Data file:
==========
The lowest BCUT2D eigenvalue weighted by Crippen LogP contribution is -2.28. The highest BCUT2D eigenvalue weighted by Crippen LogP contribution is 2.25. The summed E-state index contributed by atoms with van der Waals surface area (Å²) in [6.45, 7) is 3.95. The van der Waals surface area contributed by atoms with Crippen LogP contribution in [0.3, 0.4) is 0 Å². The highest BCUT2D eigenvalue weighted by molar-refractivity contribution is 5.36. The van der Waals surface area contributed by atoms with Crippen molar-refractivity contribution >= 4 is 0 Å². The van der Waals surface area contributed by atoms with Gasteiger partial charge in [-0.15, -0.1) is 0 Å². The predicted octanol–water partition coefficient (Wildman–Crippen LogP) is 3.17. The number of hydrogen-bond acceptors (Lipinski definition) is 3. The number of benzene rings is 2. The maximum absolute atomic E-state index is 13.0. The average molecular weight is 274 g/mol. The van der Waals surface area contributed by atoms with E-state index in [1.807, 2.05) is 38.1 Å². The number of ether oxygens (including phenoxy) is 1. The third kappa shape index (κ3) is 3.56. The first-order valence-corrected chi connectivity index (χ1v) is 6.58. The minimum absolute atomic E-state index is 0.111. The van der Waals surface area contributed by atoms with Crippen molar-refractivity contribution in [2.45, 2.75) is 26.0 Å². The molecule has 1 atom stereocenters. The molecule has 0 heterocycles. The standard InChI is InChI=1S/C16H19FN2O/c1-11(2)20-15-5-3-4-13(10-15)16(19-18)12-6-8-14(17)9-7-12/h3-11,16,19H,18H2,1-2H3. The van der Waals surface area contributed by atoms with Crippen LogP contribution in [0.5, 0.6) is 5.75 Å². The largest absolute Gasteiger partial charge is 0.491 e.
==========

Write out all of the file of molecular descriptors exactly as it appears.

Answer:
The lowest BCUT2D eigenvalue weighted by Crippen LogP contribution is -2.28. The highest BCUT2D eigenvalue weighted by Crippen LogP contribution is 2.25. The summed E-state index contributed by atoms with van der Waals surface area (Å²) in [6.45, 7) is 3.95. The van der Waals surface area contributed by atoms with Crippen LogP contribution in [0.3, 0.4) is 0 Å². The highest BCUT2D eigenvalue weighted by molar-refractivity contribution is 5.36. The van der Waals surface area contributed by atoms with Crippen molar-refractivity contribution >= 4 is 0 Å². The van der Waals surface area contributed by atoms with Gasteiger partial charge in [-0.15, -0.1) is 0 Å². The predicted octanol–water partition coefficient (Wildman–Crippen LogP) is 3.17. The number of hydrogen-bond acceptors (Lipinski definition) is 3. The number of benzene rings is 2. The maximum absolute atomic E-state index is 13.0. The average molecular weight is 274 g/mol. The van der Waals surface area contributed by atoms with E-state index in [1.807, 2.05) is 38.1 Å². The number of ether oxygens (including phenoxy) is 1. The third kappa shape index (κ3) is 3.56. The first-order valence-corrected chi connectivity index (χ1v) is 6.58. The minimum absolute atomic E-state index is 0.111. The van der Waals surface area contributed by atoms with Crippen molar-refractivity contribution in [2.45, 2.75) is 26.0 Å². The molecule has 1 atom stereocenters. The molecule has 0 heterocycles. The standard InChI is InChI=1S/C16H19FN2O/c1-11(2)20-15-5-3-4-13(10-15)16(19-18)12-6-8-14(17)9-7-12/h3-11,16,19H,18H2,1-2H3. The van der Waals surface area contributed by atoms with Crippen LogP contribution in [0.5, 0.6) is 5.75 Å². The largest absolute Gasteiger partial charge is 0.491 e.